The community-associated strain of the deadly superbug MRSA -- an infection-causing bacteria resistant to most common antibiotics -- poses a far greater health threat than previously known and is making its way into hospitals, according to a study in the December issue of Emerging Infectious Diseases. (2009-11-24)

Northeastern researchers have discovered a new treatment to cure MRSA infection
Recent work from Northeastern University Distinguished Professor of Biology Kim Lewis promises to overcome one of the leading public health threats of our time. In a groundbreaking study published Wednesday in the journal Nature, Lewis' team presents a novel approach to treat and eliminate methicillin resistant Staphylococcus aureus, or MRSA, a potent bacterium whose resistance to antibiotics has kept it one step ahead of researchers. That is, until now. (2013-11-13)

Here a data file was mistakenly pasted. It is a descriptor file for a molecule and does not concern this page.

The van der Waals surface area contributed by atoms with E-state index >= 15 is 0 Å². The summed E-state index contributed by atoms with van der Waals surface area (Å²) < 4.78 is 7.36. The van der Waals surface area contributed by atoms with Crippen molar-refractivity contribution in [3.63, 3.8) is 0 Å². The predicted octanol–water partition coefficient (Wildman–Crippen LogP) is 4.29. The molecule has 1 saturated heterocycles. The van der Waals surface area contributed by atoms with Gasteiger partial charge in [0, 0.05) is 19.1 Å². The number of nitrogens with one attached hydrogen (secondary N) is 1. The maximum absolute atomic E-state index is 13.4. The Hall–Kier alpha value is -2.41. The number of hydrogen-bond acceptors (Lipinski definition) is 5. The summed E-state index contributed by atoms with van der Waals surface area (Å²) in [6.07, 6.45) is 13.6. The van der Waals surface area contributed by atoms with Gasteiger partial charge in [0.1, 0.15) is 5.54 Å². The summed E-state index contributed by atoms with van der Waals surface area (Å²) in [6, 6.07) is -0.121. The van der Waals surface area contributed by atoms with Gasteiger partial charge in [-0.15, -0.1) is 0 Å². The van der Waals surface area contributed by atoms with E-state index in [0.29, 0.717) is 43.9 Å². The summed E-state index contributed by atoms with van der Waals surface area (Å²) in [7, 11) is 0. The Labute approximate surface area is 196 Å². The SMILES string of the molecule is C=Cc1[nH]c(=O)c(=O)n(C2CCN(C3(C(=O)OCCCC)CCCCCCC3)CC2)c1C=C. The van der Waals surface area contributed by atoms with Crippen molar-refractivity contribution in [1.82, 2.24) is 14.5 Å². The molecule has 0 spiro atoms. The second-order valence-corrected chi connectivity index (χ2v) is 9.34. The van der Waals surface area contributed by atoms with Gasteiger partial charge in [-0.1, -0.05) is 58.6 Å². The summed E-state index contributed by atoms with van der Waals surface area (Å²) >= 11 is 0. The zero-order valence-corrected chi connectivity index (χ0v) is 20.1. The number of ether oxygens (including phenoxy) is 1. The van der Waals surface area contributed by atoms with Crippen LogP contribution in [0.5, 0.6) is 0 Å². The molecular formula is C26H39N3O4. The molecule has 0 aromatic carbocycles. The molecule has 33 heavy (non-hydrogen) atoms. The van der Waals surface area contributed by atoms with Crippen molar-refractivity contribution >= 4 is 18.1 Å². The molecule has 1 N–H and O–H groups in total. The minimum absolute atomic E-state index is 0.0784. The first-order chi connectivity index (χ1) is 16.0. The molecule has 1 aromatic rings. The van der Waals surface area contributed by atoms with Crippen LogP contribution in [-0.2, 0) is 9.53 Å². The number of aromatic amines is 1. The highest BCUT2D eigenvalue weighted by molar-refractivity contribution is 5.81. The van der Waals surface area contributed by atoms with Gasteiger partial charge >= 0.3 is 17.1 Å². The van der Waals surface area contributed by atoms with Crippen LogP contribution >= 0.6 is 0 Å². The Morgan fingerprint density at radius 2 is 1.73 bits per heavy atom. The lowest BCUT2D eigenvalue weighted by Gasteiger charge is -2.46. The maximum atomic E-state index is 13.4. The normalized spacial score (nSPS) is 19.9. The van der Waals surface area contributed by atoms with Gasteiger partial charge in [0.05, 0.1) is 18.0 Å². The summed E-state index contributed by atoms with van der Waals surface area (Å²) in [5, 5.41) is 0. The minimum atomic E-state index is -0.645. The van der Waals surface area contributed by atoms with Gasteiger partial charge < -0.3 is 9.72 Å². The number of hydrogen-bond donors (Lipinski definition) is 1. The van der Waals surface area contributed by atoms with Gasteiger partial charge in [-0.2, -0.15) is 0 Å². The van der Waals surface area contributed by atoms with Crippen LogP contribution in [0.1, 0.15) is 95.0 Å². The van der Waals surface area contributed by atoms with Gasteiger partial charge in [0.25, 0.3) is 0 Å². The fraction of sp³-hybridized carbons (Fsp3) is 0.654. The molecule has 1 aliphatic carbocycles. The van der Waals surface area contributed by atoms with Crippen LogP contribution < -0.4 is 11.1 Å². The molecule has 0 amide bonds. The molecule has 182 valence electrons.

New grants expand US infectious disease modeling effort
The National Institutes of Health's Models of Infectious Disease Agent Study adds new research expertise to increase its capacity to simulate disease spread, evaluate different intervention strategies and help inform public health officials and policymakers. (2009-09-03)

Prescription for patient safety
A major reform of the way that NHS hospitals pay for legal liability insurance has led to improvements in patient safety, according to research funded by the Economic and Social Research Council. Offering discounts on insurance premiums to hospitals that meet certain targets has led to falls in MRSA infection rates. (2008-11-30)

Researchers uncover clue in spread of 'superbugs'
A discovery from the Oklahoma Medical Research Foundation has put scientists are one step closer to finding a defense against dangerous antibiotic-resistant bacteria, sometimes called (2008-11-03)

15 human genomes each week